TECHCITYINSIDER100: Dave Bailey, co-founder of London and Brighton-based gaming company Mediatonic, tells Clive Whittingham about his company’s ‘games as a service’ business model
For a generation of sports-loving university students, many hours were lost and degree prospects damaged by the addictive nature of Championship Manager.
The game, which allowed you to take over the running of any professional football team in the world and manage it to glory or ruin, was fiercely addictive. Anecdotally, I know of three different people who used to go and put their best suit on if their team ever reached a cup final.
Now called Football Manager, it’s still as popular as ever, but for those who abandoned it when the rigours of professional life took over it’s a daunting experience to return to the newer, advanced versions.
It’s like everything in gaming – advances are quick and strides giant, step away for even six months and you return to find everything has changed. After a particularly unfortunate incident where I broke both my wrists falling out of a tree I taught myself to play Mario Kart on the Super Nintendo with my feet. You couldn’t do that with the present-day versions.
But while graphics, storylines and complexity increase and improve at the top end of the spectrum, the explosion in smartphones and hand-held devices mean that market for the more basic, fun games is stronger than ever.
While I was looking for a nice shirt to lead Grimsby Town into UEFA Cup action (yes, I admit, one of the three was me) Dave Bailey, aged 21, and his fellow Brunel University student Paul Croft were designing games of their own and launching Mediatonic.
“Paul and I formed Mediatonic whilst studying for an undergrad degree in 2005,” Dave recalls. “We managed to bank some profit in our first year so as soon as the degree was done with, we moved to Westminster and started hiring.”
The growth has never really stopped since. Having moved from Camden to Soho earlier this year and swiftly reached the 50 employee limit they’d set for their London base to “keep the culture right” Bailey and Croft recently opened a new studio in Brighton and are eyeing further expansion into the Far East in time, given the popularity of their games out there. The London office based in Soho will be focused on new ideas; Brighton on analysis and adding to titles already released.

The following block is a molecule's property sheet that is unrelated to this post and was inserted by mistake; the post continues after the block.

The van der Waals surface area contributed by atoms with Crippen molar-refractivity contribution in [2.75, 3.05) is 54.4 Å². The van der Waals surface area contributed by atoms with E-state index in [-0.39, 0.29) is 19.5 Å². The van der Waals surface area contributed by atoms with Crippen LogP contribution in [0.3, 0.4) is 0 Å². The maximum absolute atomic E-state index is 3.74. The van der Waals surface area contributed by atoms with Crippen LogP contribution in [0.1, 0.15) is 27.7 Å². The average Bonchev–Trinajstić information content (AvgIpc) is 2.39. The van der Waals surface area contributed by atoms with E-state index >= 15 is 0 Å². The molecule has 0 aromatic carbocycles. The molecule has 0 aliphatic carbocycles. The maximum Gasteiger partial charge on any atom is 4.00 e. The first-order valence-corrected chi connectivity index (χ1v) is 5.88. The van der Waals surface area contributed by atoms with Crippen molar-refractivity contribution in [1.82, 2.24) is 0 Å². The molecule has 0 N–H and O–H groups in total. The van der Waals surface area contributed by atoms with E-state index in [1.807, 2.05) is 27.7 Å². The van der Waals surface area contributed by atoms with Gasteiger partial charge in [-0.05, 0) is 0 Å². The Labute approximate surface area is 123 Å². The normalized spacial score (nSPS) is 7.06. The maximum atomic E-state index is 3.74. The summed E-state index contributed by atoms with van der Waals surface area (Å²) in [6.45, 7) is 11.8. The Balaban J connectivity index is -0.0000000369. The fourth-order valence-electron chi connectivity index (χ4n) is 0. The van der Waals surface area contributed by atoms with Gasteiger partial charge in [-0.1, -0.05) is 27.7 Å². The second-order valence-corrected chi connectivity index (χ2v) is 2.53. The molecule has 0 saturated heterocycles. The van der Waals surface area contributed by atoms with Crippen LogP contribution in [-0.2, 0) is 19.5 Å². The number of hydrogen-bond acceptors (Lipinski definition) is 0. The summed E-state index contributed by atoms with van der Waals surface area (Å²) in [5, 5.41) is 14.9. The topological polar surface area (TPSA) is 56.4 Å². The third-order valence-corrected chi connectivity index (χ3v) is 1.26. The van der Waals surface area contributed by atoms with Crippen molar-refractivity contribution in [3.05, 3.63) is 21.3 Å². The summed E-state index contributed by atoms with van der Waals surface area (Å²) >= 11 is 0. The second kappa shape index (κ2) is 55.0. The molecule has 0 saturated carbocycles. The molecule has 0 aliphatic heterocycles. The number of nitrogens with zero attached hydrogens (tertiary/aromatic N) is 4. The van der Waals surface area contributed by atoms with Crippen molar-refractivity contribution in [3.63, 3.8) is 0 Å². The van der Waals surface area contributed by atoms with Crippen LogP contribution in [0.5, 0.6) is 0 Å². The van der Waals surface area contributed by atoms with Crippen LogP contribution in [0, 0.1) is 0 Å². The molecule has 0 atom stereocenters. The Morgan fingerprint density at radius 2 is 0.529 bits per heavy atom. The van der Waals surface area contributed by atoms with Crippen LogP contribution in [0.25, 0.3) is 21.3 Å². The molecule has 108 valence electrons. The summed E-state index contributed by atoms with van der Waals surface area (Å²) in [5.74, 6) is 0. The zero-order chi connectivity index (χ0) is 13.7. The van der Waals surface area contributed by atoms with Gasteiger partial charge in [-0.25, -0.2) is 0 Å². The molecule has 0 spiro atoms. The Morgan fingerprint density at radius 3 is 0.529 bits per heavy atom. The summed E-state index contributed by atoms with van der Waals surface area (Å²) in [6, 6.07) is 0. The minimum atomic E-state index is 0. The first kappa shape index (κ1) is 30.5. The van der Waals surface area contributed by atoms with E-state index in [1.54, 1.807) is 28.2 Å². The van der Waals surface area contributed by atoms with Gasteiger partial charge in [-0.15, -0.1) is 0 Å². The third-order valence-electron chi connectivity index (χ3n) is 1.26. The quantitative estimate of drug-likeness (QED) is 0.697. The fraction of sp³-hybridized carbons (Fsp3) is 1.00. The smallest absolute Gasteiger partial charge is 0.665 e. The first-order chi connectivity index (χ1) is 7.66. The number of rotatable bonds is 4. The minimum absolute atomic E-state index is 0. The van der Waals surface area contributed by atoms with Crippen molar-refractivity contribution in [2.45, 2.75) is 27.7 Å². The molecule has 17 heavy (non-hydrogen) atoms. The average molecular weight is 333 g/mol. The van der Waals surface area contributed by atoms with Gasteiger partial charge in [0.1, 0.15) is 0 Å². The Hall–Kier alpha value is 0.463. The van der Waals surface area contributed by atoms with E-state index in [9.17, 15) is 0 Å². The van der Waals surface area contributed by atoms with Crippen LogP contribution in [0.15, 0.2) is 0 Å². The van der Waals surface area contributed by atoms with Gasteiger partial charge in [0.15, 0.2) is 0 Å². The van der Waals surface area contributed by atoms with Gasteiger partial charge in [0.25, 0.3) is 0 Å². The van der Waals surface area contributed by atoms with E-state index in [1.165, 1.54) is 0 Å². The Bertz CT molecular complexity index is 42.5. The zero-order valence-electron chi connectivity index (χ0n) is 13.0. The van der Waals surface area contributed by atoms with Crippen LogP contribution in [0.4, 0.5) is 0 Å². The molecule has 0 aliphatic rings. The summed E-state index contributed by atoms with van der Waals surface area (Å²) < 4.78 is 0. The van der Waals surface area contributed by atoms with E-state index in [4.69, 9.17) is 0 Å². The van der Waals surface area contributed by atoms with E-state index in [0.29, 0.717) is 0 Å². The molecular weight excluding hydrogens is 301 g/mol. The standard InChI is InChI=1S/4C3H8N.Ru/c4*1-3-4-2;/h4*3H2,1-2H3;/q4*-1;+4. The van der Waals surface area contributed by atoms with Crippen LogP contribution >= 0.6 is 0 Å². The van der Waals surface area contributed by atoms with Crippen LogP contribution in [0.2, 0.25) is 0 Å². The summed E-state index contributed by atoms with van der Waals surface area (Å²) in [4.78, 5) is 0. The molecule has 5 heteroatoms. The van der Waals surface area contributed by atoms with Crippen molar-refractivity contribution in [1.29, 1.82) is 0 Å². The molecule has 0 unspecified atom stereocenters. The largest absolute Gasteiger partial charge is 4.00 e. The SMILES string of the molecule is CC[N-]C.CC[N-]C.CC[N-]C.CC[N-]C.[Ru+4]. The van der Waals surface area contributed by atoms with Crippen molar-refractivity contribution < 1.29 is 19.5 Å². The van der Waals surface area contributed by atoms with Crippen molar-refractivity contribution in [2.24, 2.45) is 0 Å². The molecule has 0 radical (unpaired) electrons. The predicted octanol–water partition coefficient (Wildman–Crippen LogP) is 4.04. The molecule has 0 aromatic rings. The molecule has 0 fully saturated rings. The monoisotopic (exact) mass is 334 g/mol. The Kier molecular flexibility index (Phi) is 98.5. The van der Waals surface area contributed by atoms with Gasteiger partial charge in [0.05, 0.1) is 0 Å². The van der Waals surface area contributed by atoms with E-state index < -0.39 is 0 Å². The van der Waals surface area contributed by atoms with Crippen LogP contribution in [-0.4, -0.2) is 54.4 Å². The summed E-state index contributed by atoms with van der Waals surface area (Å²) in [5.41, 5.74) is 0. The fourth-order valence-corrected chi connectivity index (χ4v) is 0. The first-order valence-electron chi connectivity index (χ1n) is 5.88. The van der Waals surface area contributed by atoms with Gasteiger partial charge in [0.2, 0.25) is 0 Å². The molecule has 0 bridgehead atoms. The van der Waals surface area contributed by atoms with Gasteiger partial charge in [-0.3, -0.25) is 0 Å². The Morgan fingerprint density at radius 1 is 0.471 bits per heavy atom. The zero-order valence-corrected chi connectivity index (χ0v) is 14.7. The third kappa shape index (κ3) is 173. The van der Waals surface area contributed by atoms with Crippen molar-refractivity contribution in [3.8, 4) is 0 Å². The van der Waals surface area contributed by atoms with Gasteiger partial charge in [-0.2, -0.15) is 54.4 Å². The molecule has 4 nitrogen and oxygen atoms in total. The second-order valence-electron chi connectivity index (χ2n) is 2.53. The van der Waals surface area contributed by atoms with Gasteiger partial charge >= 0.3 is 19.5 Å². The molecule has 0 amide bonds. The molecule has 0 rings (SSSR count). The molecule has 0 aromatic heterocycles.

“We’re trying to be commercially savvy, with state of the art business intelligence systems to give our games the best possible chances of succeeding,” Bailey says.
Mediatonic has made its name producing what it calls ‘games as a service’, working with household names like Disney, Time Warner and Microsoft to produce engaging games for handheld devices. It has produced Monsters (Probably) Stole My Princess for the PSP and the fun but gruesome Amateur Surgeon among many, many others using Flash and, more recently, HTML5, which Bailey says has a “lot of potential” for the company.
“We co-invest with large media companies to create original games that we run ‘as a service’ for months or years; tuning, refining and supplying new content to keep players entertained. Our income comes from royalties directly from sales, development fees and live operations.
“‘Games as a service’ is not just a slogan for us, we are spending millions of dollars on infrastructure and talent to allow us to constantly update our games, scale them to millions of people, and operate an analytical powerhouse that helps us achieve the best return on investment possible.
“We’re happy with the growth trajectory that we’re on; we’re determined to prove ourselves as global leader in games as a service.”
The company isn’t short of backing either – fully funded by a combination of “games industry angels” and VCs including Ian Livingstone, Geoff Heath and Michael Enright.
The challenge, as I found with my Mario Kart issues back in the day, is keeping ahead of an ever-advancing industry. Bailey says his company is well set to do so, but admits the pace is relentless.
“More people are playing games than ever and on more devices than ever and this has made for a disruptive period for the games industry. However, it’s good news for Mediatonic as firms look for skilled partners to reach new platforms, business models and demographics,” he says.
“Our biggest challenge next year is staying ahead of the curve when new platforms and business models are emerging at an extraordinary pace.”
Dave Bailey – CV
Chief executive, Mediatonic
Founder, Graphite Digital
Global eMarketing, AstraZeneca
Web Developer, GlaxoSmithKline
BSc (1st class), Multimedia technology & design, Brunel University